Quality education needs qualified teachers

03 October 2014

Data shows standards being sacrificed to fill teacher shortage gap

In the rush to fill the chronic, global shortage of teachers many countries are sacrificing standards  and undermining progress by hiring people with little or no training, concludes a new UNESCO policy paper, published on World Teachers Day 2014.

Prepared by UNESCO’s Institute for Statistics (UIS) and the EFA Global Monitoring Report (GMR), it shows that at least 93 countries have an acute teacher shortage, and need to recruit some four million teachers to achieve universal primary education by 2015.

If the deadline is extended to 2030, more than 27 million teachers need to be hired, 24 million of whom will be required to compensate for attrition, according to UIS data. At present rates, however, 28 (or 30%) of these 93 countries will not meet these needs. Sub-Saharan Africa faces the greatest teacher shortage, accounting for two-thirds of the new teachers needed by 2030. The problem is exacerbated by a steadily growing school-age population

“A quality universal primary education will remain a distant dream for millions of children living in countries without enough trained teachers in classrooms,” said Irina Bokova, Director-General of UNESCO. “Teachers are the core of any education system. Hiring and training new and already established teachers is fundamental to protecting children’s ability to learn in school.’

Under pressure to fill gaps, many countries are recruiting teachers who lack the most basic training. According to UIS data, in one-third of countries with data, fewer than 75% of primary school teachers were trained according to national standards in 2012. In Angola, Benin, Equatorial Guinea, Guinea-Bissau, Senegal and South Sudan, this figure falls below 50%. As a result, in roughly a third of countries in sub-Saharan Africa, the GMR shows that the challenge of training existing teachers is greater than that of recruiting new teachers to the profession.

“Putting well-intentioned instructors in front of huge classrooms and calling them teachers will not deliver our ambitions to have every child in school and learning,” said Aaron Benavot, director of the EFA Global Monitoring Report. “We have prepared a new Advocacy Toolkit for teachers to help us relay these messages to their governments. Teachers, better than anyone else, can relay how teacher shortages and a lack of training are making it just about impossible to deliver a quality education”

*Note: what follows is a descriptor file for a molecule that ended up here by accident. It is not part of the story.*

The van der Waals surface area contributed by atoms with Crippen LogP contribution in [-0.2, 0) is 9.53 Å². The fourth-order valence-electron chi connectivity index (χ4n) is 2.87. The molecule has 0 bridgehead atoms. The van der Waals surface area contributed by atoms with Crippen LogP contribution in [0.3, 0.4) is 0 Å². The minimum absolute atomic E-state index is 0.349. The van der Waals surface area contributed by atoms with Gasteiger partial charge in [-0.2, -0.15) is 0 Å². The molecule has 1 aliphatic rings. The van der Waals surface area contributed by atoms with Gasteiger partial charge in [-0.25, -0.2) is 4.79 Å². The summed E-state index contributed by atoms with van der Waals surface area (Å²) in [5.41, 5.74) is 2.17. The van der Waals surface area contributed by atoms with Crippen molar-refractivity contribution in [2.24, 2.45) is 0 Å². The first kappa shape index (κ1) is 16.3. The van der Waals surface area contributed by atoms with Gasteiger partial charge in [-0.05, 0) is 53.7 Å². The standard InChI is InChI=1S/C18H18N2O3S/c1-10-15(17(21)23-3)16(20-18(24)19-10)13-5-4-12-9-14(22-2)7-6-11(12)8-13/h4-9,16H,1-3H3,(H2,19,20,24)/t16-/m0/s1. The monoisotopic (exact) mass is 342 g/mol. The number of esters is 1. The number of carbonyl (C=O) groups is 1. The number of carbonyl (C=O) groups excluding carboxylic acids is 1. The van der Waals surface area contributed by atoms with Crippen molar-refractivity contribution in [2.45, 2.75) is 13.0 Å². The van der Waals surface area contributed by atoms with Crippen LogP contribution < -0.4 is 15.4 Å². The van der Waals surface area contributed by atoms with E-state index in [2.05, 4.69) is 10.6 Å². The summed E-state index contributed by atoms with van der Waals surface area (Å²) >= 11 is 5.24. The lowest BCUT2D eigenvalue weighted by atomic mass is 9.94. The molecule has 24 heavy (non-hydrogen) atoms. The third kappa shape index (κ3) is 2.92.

Countries must ensure that all new teacher candidates have completed at least secondary education. Yet the GMR shows that the numbers of those with this qualification in many countries are in short supply: eight countries in sub-Saharan Africa would have to recruit at least 5% of their secondary school graduates into the teaching force by 2020. Niger would need to recruit up to 30%.

In sub-Saharan Africa, the cost of paying the salaries of the additional teachers required by 2020 totals an extra US$5.2 billion per year, according to UIS projections, before counting for training, learning materials and school buildings. With the greatest number of children out of school in the world, Nigeria alone will need to allocate an extra US$1.8 billion per year.

“The good news is that most countries can afford to hire the extra teachers if they continue to steadily increase investment in education,” said Hendrik van der Pol, director of the UNESCO Institute for Statistics. “Over the past decade, education budgets across Sub-Saharan Africa have been growing by 7% in real terms, reflecting the commitment to get more teachers and children in classrooms. However four countries will need to significantly increase their education budgets if they’re to cover the bills and provide training to new recruits: the Central African Republic, Mali, Chad and Malawi.”